Mayakoba Classic Preview – Betting Strategies

As mentioned previously, there is no strokes gained data to rely on. Therefore, the name of the game this week is to match player attributes to El Camaleon.

Looking at the golf course from above, one immediately recognizes the value of driving accuracy. While the open areas of the hole are fairly generous, anyone who pumps a drive into the mangrove forests or into the canal is going to have to re-tee for their third shot right out of the gate. Driving accuracy is going to be paramount this weekend, and players who typically fair well on less-than-driver golf courses should have a bit of an advantage this weekend. The golf course is just over 7,000 yards, meaning longer hitters can get away with hitting a fairway metal off the tee to ensure they put themselves in Position A in the fairway.

The greens at El Camaleon, while largely flat and accessible for most pin locations, aren’t all that big. Many greens at El Camaleon aren’t much wider than 20 yards. Proper ball striking with a mid-iron or wedge is a must. Wind is also a big factor at the tournament, meaning players who have fantastic distance and trajectory control on their irons will have an advantage this week.

These two characteristics are largely borne out when looking at a relative skill sets plot chart of past leaderboards:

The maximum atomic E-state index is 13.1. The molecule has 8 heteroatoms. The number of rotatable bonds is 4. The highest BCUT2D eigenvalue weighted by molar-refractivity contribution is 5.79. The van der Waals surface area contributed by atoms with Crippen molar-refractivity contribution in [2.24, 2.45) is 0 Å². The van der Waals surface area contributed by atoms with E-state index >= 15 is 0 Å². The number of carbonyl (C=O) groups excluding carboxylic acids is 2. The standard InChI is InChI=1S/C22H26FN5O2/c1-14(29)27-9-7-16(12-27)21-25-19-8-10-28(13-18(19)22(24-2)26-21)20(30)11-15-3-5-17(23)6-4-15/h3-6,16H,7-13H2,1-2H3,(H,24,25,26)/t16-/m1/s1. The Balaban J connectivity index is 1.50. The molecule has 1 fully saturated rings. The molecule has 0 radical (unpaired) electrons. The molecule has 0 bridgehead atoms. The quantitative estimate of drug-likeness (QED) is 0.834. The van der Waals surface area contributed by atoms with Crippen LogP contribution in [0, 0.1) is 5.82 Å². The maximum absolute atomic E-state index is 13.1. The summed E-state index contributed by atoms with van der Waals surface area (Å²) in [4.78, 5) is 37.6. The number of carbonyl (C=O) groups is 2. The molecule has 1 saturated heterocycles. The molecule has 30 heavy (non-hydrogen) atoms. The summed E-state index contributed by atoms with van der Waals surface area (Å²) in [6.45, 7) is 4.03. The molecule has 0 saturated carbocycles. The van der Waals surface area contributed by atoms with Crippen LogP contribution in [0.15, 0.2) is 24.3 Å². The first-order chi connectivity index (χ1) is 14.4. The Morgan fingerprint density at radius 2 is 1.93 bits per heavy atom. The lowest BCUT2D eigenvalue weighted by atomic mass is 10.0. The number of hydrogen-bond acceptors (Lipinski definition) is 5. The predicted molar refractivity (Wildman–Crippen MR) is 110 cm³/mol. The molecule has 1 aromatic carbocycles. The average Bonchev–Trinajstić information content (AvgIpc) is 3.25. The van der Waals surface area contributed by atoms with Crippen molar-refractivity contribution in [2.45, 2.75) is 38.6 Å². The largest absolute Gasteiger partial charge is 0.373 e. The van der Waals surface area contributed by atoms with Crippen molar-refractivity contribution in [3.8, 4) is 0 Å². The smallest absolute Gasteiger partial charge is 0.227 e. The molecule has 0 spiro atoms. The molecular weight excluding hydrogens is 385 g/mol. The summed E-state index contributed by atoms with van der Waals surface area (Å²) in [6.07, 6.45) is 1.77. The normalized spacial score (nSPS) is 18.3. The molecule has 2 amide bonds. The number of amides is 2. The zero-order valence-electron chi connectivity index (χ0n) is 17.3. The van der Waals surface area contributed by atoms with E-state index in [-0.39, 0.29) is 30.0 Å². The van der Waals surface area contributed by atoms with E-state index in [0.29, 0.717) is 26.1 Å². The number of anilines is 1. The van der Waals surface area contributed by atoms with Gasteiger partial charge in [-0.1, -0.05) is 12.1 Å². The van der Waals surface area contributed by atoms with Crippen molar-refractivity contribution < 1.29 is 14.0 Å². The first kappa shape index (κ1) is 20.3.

(Per DataGolf)

As shown above, this is a golf course that neutralizes distance and puts a premium on accurate ball striking off the tee and from the fairway. It’s no surprise the comparable golf courses on the PGA Tour include Sedgefield Country Club, Murifield Village, Sherwood Country Club, TPC Sawgrass, Innisbrook Resort and Harbour Town. There aren’t many places to miss off the tee at these venues, and requires pinpoint accuracy with ones irons.

Lastly, players in the field who have played at least 12 rounds at El Camaleon and gained more than a shot per round on the field are the following:

  • Brice Garnett – +1.76 (22 rounds)
  • Emiliano Grillo – +1.59 (16 rounds)
  • Russell Knox – +1.56 (28 rounds)
  • Joel Dahmen – +1.48 (12 rounds)
  • Danny Lee – +1.47 (21 rounds)
  • Pat Perez – +1.38 (30 rounds)
  • Gary Woodland – +1.29 (16 rounds)
  • Billy Horschel – +1.22 (18 rounds)
  • Charles Howell III – +1.21 (40 rounds)
  • Chris Kirk – +1.16 (12 rounds)
  • Abraham Ancer – +1.11 (18 rounds)
  • Brian Gay – +1.09 (40 rounds)
  • Kevin Streelman – +1.01 (24 rounds)

With the exception of Gary Woodland, all these guys aren’t the flashiest ball strikers but are of more the blue collar variety. None of them are overly long off the tee, but they sacrifice distance with accuracy and solid iron play. As for Gary Woodland, at his best he’s a player who is very comfortable using less than driver off the tee. That would help explain why he’s successful at El Camaleon.

It’s not a requirement to load up on the players listed above. It does demonstrate, however, what types of golfers fare best at El Camaleon. Bettors should target golfers of this mold for their bets and DFS lineups.